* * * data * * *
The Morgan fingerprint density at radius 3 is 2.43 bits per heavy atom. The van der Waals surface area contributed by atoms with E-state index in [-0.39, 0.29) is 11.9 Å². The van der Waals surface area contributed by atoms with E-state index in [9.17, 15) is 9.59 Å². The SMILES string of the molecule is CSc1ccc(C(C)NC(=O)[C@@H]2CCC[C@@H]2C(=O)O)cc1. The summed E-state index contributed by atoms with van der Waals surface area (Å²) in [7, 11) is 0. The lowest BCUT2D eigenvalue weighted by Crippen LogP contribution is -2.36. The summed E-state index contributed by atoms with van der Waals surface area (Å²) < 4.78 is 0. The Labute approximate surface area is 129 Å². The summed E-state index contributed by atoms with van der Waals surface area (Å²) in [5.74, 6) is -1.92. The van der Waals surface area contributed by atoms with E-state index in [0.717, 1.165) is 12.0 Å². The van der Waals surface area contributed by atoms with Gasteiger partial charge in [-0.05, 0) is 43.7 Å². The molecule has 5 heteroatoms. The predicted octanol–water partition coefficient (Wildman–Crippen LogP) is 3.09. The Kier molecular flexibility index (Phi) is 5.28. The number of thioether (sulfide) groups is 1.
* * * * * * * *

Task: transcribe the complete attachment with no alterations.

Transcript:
The Morgan fingerprint density at radius 3 is 2.43 bits per heavy atom. The van der Waals surface area contributed by atoms with E-state index in [-0.39, 0.29) is 11.9 Å². The van der Waals surface area contributed by atoms with E-state index in [9.17, 15) is 9.59 Å². The SMILES string of the molecule is CSc1ccc(C(C)NC(=O)[C@@H]2CCC[C@@H]2C(=O)O)cc1. The summed E-state index contributed by atoms with van der Waals surface area (Å²) in [7, 11) is 0. The lowest BCUT2D eigenvalue weighted by Crippen LogP contribution is -2.36. The summed E-state index contributed by atoms with van der Waals surface area (Å²) < 4.78 is 0. The Labute approximate surface area is 129 Å². The summed E-state index contributed by atoms with van der Waals surface area (Å²) in [5.74, 6) is -1.92. The van der Waals surface area contributed by atoms with E-state index in [0.717, 1.165) is 12.0 Å². The van der Waals surface area contributed by atoms with Gasteiger partial charge in [-0.05, 0) is 43.7 Å². The molecule has 5 heteroatoms. The predicted octanol–water partition coefficient (Wildman–Crippen LogP) is 3.09. The Kier molecular flexibility index (Phi) is 5.28. The number of thioether (sulfide) groups is 1.